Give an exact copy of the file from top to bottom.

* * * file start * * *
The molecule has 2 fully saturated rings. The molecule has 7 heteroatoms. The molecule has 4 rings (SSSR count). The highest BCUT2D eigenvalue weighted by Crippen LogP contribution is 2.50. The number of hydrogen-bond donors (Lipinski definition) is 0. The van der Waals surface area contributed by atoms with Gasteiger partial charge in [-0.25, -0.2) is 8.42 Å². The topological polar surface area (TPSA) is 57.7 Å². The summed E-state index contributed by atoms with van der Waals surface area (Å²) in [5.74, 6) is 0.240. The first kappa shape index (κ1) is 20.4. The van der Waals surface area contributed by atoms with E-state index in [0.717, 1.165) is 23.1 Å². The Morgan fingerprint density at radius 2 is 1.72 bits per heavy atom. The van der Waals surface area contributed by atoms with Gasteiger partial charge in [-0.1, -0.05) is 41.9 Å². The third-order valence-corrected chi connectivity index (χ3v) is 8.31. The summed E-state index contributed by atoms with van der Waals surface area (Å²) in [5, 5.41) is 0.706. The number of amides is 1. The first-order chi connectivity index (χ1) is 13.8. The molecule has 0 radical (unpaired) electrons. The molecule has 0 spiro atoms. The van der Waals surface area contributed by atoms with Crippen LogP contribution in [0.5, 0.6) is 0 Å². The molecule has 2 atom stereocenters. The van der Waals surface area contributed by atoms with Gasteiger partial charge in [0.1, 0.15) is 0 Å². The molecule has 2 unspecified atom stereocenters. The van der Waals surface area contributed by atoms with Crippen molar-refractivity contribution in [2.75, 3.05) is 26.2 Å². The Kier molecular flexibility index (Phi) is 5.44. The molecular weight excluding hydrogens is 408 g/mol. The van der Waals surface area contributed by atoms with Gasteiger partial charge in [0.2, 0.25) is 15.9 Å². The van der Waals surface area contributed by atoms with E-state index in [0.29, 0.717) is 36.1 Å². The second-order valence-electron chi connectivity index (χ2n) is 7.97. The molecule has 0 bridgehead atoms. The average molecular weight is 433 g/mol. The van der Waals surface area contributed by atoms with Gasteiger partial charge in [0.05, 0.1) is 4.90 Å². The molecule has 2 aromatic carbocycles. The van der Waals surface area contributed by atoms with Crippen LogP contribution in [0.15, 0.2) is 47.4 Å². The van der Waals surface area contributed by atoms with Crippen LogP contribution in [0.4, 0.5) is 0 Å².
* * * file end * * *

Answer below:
The molecule has 2 fully saturated rings. The molecule has 7 heteroatoms. The molecule has 4 rings (SSSR count). The highest BCUT2D eigenvalue weighted by Crippen LogP contribution is 2.50. The number of hydrogen-bond donors (Lipinski definition) is 0. The van der Waals surface area contributed by atoms with Gasteiger partial charge in [-0.25, -0.2) is 8.42 Å². The topological polar surface area (TPSA) is 57.7 Å². The summed E-state index contributed by atoms with van der Waals surface area (Å²) in [5.74, 6) is 0.240. The first kappa shape index (κ1) is 20.4. The van der Waals surface area contributed by atoms with E-state index in [0.717, 1.165) is 23.1 Å². The Morgan fingerprint density at radius 2 is 1.72 bits per heavy atom. The van der Waals surface area contributed by atoms with Gasteiger partial charge in [-0.1, -0.05) is 41.9 Å². The third-order valence-corrected chi connectivity index (χ3v) is 8.31. The summed E-state index contributed by atoms with van der Waals surface area (Å²) in [5, 5.41) is 0.706. The number of amides is 1. The first-order chi connectivity index (χ1) is 13.8. The molecule has 0 radical (unpaired) electrons. The molecule has 0 spiro atoms. The van der Waals surface area contributed by atoms with Crippen LogP contribution in [0.5, 0.6) is 0 Å². The molecule has 2 atom stereocenters. The van der Waals surface area contributed by atoms with Gasteiger partial charge in [0.1, 0.15) is 0 Å². The molecule has 2 unspecified atom stereocenters. The van der Waals surface area contributed by atoms with Crippen molar-refractivity contribution in [2.75, 3.05) is 26.2 Å². The Kier molecular flexibility index (Phi) is 5.44. The molecular weight excluding hydrogens is 408 g/mol. The van der Waals surface area contributed by atoms with Gasteiger partial charge in [0.2, 0.25) is 15.9 Å². The van der Waals surface area contributed by atoms with E-state index in [0.29, 0.717) is 36.1 Å². The second-order valence-electron chi connectivity index (χ2n) is 7.97. The molecule has 0 bridgehead atoms. The average molecular weight is 433 g/mol. The van der Waals surface area contributed by atoms with Gasteiger partial charge in [0.05, 0.1) is 4.90 Å². The molecule has 2 aromatic carbocycles. The van der Waals surface area contributed by atoms with Crippen LogP contribution in [0.15, 0.2) is 47.4 Å². The van der Waals surface area contributed by atoms with Crippen LogP contribution in [0.4, 0.5) is 0 Å².